LINCOLN – The Nebraska Game and Parks Commission on Feb. 19 relocated 26 bighorn sheep from the Wildcat Hills to supplement two herds in the Pine Ridge.
Game and Parks contracted a helicopter crew to capture the sheep at the Hubbard Gap region of the Wildcat Hills. Agency staff moved the sheep via livestock trailers to Fort Robinson State Park and Bighorn Wildlife Management Area, to the west and east of Crawford, respectively.
Those sheep were among the latest to be fitted with tracking collars and ear tags to help agency staff keep tabs on the animals’ location and better manage their populations. Fourteen others were captured, collared, tagged and released back to the Wildcat Hills. The project is scheduled to move to the Cedar Canyon area of the Wildcat Hills in hopes of processing 52 sheep.
Todd Nordeen, Game and Parks’ northwest district wildlife manager, said the species has thrived in some areas and has struggled in others.
“We’ve had our ups and downs with disease issues and so forth, which has set back some of these populations,” Nordeen said. “Fortunately, down in the Hubbard Gap region of the Wildcat Hills those sheep have done better than the ones at Fort Robinson.”
Bighorn sheep were native to the butte country of the Nebraska Panhandle, but disappeared from the landscape in the early 1900s because of disease, habitat loss and unregulated hunting.
Before Feb. 19, the two bighorn herds in the Wildcat Hills were estimated to consist of 210 animals, while the three herds in the Pine Ridge numbered 175. Before the new arrivals, the Fort Robinson herd had dwindled to an estimated 27 sheep. Reintroductions of bighorn sheep in Nebraska began in 1981.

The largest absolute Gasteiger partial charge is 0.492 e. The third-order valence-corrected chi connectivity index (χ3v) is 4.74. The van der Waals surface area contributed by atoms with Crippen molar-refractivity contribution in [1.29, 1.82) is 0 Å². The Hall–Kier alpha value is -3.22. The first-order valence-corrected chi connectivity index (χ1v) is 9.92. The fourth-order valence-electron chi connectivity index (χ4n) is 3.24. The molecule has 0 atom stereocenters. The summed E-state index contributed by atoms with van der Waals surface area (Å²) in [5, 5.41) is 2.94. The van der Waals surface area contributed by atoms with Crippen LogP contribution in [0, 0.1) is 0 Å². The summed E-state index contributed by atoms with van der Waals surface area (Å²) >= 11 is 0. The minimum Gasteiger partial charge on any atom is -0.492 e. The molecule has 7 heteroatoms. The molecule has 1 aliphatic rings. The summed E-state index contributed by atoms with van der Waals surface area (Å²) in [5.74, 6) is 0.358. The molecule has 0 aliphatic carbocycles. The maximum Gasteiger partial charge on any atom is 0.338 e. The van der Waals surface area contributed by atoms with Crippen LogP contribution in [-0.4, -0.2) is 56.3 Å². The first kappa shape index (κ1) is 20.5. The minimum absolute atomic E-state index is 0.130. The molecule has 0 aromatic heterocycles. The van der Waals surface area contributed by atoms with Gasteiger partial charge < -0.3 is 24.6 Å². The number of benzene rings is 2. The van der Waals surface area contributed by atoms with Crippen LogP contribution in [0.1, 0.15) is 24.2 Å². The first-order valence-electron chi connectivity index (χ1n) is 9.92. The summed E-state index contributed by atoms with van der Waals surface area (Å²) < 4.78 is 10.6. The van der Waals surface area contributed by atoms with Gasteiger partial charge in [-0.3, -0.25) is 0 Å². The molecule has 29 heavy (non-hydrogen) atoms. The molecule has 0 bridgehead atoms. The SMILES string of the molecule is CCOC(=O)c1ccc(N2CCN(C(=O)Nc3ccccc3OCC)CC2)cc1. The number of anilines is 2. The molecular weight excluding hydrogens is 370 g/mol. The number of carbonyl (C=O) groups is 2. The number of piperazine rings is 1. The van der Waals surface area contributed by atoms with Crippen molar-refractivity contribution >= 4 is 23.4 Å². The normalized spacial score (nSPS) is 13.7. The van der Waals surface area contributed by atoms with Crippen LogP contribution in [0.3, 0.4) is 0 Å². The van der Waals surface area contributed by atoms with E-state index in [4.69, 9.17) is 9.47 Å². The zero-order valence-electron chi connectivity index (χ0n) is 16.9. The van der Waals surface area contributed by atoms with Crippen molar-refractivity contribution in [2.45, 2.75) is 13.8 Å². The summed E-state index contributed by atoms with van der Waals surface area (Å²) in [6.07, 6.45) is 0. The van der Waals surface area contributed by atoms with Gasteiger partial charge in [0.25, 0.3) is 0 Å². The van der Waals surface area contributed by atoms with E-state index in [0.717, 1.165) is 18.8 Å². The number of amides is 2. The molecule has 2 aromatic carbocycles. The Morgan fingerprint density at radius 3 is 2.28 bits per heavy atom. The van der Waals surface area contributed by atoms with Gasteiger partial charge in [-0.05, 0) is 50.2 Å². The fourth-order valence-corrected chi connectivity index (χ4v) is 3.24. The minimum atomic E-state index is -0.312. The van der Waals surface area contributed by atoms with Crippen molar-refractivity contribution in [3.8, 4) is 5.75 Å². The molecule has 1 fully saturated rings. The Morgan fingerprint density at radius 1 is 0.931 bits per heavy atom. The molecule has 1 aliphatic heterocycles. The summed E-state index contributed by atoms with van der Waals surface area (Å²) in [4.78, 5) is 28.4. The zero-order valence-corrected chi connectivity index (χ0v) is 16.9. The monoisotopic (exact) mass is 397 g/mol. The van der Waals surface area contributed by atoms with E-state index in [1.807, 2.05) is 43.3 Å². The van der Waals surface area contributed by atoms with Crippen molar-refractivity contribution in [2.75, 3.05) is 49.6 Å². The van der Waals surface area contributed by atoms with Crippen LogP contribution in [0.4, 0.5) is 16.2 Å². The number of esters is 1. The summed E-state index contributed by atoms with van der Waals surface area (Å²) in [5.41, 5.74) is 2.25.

In the coming days, the same helicopter crew is scheduled to capture 14 elk near Valentine and Bassett to equip them with tracking collars. The project is the latest chapter in an ongoing effort with the Fort Niobrara National Wildlife Refuge to monitor elk in that region. If the populations are deemed appropriate, more of the refuge may be opened to hunting.
In early February, the helicopter service piloted Game and Parks staff members as they surveyed areas of northwest Nebraska to determine the population of mule deer, where declines have been suspected. Nordeen said the project is the first to use a helicopter to count mule deer and is scheduled take place annually for at least five more years, resulting in valuable data to best manage the species.